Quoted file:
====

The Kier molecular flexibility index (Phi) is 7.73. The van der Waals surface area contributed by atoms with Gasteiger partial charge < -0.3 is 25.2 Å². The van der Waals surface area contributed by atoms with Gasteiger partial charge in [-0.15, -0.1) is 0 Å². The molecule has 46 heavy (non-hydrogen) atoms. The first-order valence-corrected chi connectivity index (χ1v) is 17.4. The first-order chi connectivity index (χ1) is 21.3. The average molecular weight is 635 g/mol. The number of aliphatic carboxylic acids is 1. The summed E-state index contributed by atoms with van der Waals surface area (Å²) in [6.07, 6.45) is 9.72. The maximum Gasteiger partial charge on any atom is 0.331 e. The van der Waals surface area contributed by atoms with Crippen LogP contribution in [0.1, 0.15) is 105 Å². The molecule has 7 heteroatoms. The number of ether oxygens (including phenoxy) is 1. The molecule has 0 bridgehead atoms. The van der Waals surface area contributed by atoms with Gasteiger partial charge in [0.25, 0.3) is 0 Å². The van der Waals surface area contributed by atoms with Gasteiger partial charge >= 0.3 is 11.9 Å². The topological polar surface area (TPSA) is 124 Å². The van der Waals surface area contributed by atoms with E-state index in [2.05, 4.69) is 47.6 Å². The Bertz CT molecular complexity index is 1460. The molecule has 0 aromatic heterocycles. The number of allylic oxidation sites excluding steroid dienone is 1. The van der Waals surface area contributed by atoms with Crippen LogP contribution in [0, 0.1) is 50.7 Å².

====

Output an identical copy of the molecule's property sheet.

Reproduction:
The Kier molecular flexibility index (Phi) is 7.73. The van der Waals surface area contributed by atoms with Gasteiger partial charge < -0.3 is 25.2 Å². The van der Waals surface area contributed by atoms with Gasteiger partial charge in [-0.15, -0.1) is 0 Å². The molecule has 46 heavy (non-hydrogen) atoms. The first-order valence-corrected chi connectivity index (χ1v) is 17.4. The first-order chi connectivity index (χ1) is 21.3. The average molecular weight is 635 g/mol. The number of aliphatic carboxylic acids is 1. The summed E-state index contributed by atoms with van der Waals surface area (Å²) in [6.07, 6.45) is 9.72. The maximum Gasteiger partial charge on any atom is 0.331 e. The van der Waals surface area contributed by atoms with Crippen LogP contribution in [0.1, 0.15) is 105 Å². The molecule has 7 heteroatoms. The number of ether oxygens (including phenoxy) is 1. The molecule has 0 bridgehead atoms. The van der Waals surface area contributed by atoms with Gasteiger partial charge in [0.25, 0.3) is 0 Å². The van der Waals surface area contributed by atoms with Gasteiger partial charge >= 0.3 is 11.9 Å². The topological polar surface area (TPSA) is 124 Å². The van der Waals surface area contributed by atoms with E-state index in [2.05, 4.69) is 47.6 Å². The Bertz CT molecular complexity index is 1460. The molecule has 0 aromatic heterocycles. The number of allylic oxidation sites excluding steroid dienone is 1. The van der Waals surface area contributed by atoms with Crippen LogP contribution in [0, 0.1) is 50.7 Å².